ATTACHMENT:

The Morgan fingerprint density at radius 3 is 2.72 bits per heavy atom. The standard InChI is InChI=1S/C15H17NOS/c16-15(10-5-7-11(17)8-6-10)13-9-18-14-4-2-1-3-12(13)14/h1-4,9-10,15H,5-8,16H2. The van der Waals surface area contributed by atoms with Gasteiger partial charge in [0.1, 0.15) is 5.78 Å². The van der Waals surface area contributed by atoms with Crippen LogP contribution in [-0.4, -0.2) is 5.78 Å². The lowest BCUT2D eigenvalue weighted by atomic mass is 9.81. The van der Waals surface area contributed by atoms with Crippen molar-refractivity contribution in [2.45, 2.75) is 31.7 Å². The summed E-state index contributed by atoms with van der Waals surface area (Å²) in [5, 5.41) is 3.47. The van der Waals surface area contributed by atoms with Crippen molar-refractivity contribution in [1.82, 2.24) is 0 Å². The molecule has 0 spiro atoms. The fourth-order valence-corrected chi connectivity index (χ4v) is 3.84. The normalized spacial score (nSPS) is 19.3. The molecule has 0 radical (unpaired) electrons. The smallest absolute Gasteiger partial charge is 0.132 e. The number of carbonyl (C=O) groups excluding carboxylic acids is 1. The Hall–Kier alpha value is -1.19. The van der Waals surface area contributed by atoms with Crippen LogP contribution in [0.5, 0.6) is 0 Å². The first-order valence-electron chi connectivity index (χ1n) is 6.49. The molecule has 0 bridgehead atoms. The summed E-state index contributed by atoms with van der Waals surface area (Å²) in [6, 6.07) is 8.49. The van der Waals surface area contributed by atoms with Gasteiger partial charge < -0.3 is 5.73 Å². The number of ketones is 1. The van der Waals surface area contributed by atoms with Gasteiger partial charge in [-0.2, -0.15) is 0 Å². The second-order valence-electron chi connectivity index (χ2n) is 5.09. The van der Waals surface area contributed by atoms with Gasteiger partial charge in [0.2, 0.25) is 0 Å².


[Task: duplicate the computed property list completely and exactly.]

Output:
The Morgan fingerprint density at radius 3 is 2.72 bits per heavy atom. The standard InChI is InChI=1S/C15H17NOS/c16-15(10-5-7-11(17)8-6-10)13-9-18-14-4-2-1-3-12(13)14/h1-4,9-10,15H,5-8,16H2. The van der Waals surface area contributed by atoms with Gasteiger partial charge in [0.1, 0.15) is 5.78 Å². The van der Waals surface area contributed by atoms with Crippen LogP contribution in [-0.4, -0.2) is 5.78 Å². The lowest BCUT2D eigenvalue weighted by atomic mass is 9.81. The van der Waals surface area contributed by atoms with Crippen molar-refractivity contribution in [2.45, 2.75) is 31.7 Å². The summed E-state index contributed by atoms with van der Waals surface area (Å²) in [5, 5.41) is 3.47. The van der Waals surface area contributed by atoms with Crippen molar-refractivity contribution in [1.82, 2.24) is 0 Å². The molecule has 0 spiro atoms. The fourth-order valence-corrected chi connectivity index (χ4v) is 3.84. The normalized spacial score (nSPS) is 19.3. The molecule has 0 radical (unpaired) electrons. The smallest absolute Gasteiger partial charge is 0.132 e. The number of carbonyl (C=O) groups excluding carboxylic acids is 1. The Hall–Kier alpha value is -1.19. The van der Waals surface area contributed by atoms with Crippen LogP contribution in [0.5, 0.6) is 0 Å². The first-order valence-electron chi connectivity index (χ1n) is 6.49. The molecule has 0 bridgehead atoms. The summed E-state index contributed by atoms with van der Waals surface area (Å²) in [6, 6.07) is 8.49. The van der Waals surface area contributed by atoms with Gasteiger partial charge < -0.3 is 5.73 Å². The number of ketones is 1. The van der Waals surface area contributed by atoms with Gasteiger partial charge in [-0.2, -0.15) is 0 Å². The second-order valence-electron chi connectivity index (χ2n) is 5.09. The van der Waals surface area contributed by atoms with Gasteiger partial charge in [0.2, 0.25) is 0 Å².